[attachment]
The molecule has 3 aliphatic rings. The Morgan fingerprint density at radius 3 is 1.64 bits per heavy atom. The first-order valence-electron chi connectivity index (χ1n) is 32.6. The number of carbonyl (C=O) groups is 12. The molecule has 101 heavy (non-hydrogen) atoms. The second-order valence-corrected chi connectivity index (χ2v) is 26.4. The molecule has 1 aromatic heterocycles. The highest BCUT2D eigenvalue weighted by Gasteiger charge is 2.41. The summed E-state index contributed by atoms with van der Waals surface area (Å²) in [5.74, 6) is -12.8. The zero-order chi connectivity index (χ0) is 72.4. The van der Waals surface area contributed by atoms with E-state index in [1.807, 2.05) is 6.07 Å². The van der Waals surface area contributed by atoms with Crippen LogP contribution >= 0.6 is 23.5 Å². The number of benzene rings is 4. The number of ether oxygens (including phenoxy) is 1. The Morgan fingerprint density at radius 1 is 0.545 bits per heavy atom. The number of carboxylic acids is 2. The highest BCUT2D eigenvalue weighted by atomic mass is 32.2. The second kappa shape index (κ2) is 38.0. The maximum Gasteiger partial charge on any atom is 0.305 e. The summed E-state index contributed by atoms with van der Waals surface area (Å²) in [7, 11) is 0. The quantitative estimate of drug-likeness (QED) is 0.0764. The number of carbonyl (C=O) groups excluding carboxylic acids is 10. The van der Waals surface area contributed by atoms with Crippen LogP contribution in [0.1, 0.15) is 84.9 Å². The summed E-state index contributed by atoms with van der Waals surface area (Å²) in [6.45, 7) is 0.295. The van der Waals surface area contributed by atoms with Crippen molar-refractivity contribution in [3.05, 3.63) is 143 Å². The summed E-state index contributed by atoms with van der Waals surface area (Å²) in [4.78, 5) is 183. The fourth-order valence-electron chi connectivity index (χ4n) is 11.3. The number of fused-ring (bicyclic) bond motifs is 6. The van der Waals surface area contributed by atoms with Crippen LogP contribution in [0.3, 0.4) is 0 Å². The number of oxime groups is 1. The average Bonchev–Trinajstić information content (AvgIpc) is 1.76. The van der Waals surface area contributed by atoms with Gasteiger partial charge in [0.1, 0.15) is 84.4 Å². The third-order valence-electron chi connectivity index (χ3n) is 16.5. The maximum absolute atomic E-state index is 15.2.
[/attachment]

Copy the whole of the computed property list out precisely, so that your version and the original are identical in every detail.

The molecule has 3 aliphatic rings. The Morgan fingerprint density at radius 3 is 1.64 bits per heavy atom. The first-order valence-electron chi connectivity index (χ1n) is 32.6. The number of carbonyl (C=O) groups is 12. The molecule has 101 heavy (non-hydrogen) atoms. The second-order valence-corrected chi connectivity index (χ2v) is 26.4. The molecule has 1 aromatic heterocycles. The highest BCUT2D eigenvalue weighted by Gasteiger charge is 2.41. The summed E-state index contributed by atoms with van der Waals surface area (Å²) in [5.74, 6) is -12.8. The zero-order chi connectivity index (χ0) is 72.4. The van der Waals surface area contributed by atoms with E-state index in [1.807, 2.05) is 6.07 Å². The van der Waals surface area contributed by atoms with Crippen LogP contribution >= 0.6 is 23.5 Å². The number of benzene rings is 4. The number of ether oxygens (including phenoxy) is 1. The Morgan fingerprint density at radius 1 is 0.545 bits per heavy atom. The number of carboxylic acids is 2. The highest BCUT2D eigenvalue weighted by atomic mass is 32.2. The second kappa shape index (κ2) is 38.0. The maximum Gasteiger partial charge on any atom is 0.305 e. The summed E-state index contributed by atoms with van der Waals surface area (Å²) in [7, 11) is 0. The quantitative estimate of drug-likeness (QED) is 0.0764. The number of carbonyl (C=O) groups excluding carboxylic acids is 10. The van der Waals surface area contributed by atoms with Crippen LogP contribution in [0.1, 0.15) is 84.9 Å². The summed E-state index contributed by atoms with van der Waals surface area (Å²) in [6.45, 7) is 0.295. The van der Waals surface area contributed by atoms with Crippen molar-refractivity contribution in [3.05, 3.63) is 143 Å². The summed E-state index contributed by atoms with van der Waals surface area (Å²) in [4.78, 5) is 183. The fourth-order valence-electron chi connectivity index (χ4n) is 11.3. The number of fused-ring (bicyclic) bond motifs is 6. The van der Waals surface area contributed by atoms with Crippen LogP contribution in [0.3, 0.4) is 0 Å². The number of oxime groups is 1. The average Bonchev–Trinajstić information content (AvgIpc) is 1.76. The van der Waals surface area contributed by atoms with Gasteiger partial charge in [0.1, 0.15) is 84.4 Å². The third-order valence-electron chi connectivity index (χ3n) is 16.5. The maximum absolute atomic E-state index is 15.2.